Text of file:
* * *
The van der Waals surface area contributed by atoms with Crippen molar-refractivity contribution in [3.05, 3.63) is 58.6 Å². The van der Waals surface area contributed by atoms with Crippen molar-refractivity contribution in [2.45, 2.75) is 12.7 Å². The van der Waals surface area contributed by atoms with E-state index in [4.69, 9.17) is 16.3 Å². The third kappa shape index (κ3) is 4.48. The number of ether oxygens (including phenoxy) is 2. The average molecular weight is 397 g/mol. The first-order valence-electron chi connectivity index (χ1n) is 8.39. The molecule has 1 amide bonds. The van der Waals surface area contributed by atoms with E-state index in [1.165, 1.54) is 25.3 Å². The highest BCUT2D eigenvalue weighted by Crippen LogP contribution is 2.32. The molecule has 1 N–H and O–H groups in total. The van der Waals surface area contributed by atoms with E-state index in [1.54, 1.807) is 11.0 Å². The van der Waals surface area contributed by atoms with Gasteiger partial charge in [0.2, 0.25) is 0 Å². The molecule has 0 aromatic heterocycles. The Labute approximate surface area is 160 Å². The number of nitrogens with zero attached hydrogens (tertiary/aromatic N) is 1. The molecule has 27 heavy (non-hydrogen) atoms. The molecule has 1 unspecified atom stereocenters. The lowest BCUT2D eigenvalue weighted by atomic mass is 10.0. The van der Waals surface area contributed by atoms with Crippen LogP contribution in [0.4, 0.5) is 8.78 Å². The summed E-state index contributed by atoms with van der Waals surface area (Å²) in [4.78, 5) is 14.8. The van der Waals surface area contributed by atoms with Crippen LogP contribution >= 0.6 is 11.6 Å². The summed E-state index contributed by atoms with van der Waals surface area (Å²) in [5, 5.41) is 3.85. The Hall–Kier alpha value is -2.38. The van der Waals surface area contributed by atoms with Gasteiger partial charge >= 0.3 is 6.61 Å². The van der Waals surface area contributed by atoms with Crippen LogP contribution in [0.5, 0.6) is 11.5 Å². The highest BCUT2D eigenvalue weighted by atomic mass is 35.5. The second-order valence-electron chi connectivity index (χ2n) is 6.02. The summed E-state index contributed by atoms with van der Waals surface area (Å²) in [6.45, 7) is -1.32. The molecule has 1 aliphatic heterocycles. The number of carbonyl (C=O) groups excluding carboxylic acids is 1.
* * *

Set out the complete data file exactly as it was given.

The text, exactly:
The van der Waals surface area contributed by atoms with Crippen molar-refractivity contribution in [3.05, 3.63) is 58.6 Å². The van der Waals surface area contributed by atoms with Crippen molar-refractivity contribution in [2.45, 2.75) is 12.7 Å². The van der Waals surface area contributed by atoms with E-state index in [4.69, 9.17) is 16.3 Å². The third kappa shape index (κ3) is 4.48. The number of ether oxygens (including phenoxy) is 2. The average molecular weight is 397 g/mol. The first-order valence-electron chi connectivity index (χ1n) is 8.39. The molecule has 1 amide bonds. The van der Waals surface area contributed by atoms with E-state index in [1.165, 1.54) is 25.3 Å². The highest BCUT2D eigenvalue weighted by Crippen LogP contribution is 2.32. The molecule has 1 N–H and O–H groups in total. The van der Waals surface area contributed by atoms with E-state index in [1.54, 1.807) is 11.0 Å². The van der Waals surface area contributed by atoms with Gasteiger partial charge in [0.2, 0.25) is 0 Å². The molecule has 0 aromatic heterocycles. The Labute approximate surface area is 160 Å². The number of nitrogens with zero attached hydrogens (tertiary/aromatic N) is 1. The molecule has 27 heavy (non-hydrogen) atoms. The molecule has 1 unspecified atom stereocenters. The lowest BCUT2D eigenvalue weighted by atomic mass is 10.0. The van der Waals surface area contributed by atoms with Crippen LogP contribution in [0.4, 0.5) is 8.78 Å². The summed E-state index contributed by atoms with van der Waals surface area (Å²) in [4.78, 5) is 14.8. The van der Waals surface area contributed by atoms with Crippen LogP contribution >= 0.6 is 11.6 Å². The summed E-state index contributed by atoms with van der Waals surface area (Å²) in [5, 5.41) is 3.85. The Hall–Kier alpha value is -2.38. The van der Waals surface area contributed by atoms with Gasteiger partial charge >= 0.3 is 6.61 Å². The van der Waals surface area contributed by atoms with Crippen LogP contribution in [0.5, 0.6) is 11.5 Å². The highest BCUT2D eigenvalue weighted by atomic mass is 35.5. The second-order valence-electron chi connectivity index (χ2n) is 6.02. The summed E-state index contributed by atoms with van der Waals surface area (Å²) in [6.45, 7) is -1.32. The molecule has 1 aliphatic heterocycles. The number of carbonyl (C=O) groups excluding carboxylic acids is 1.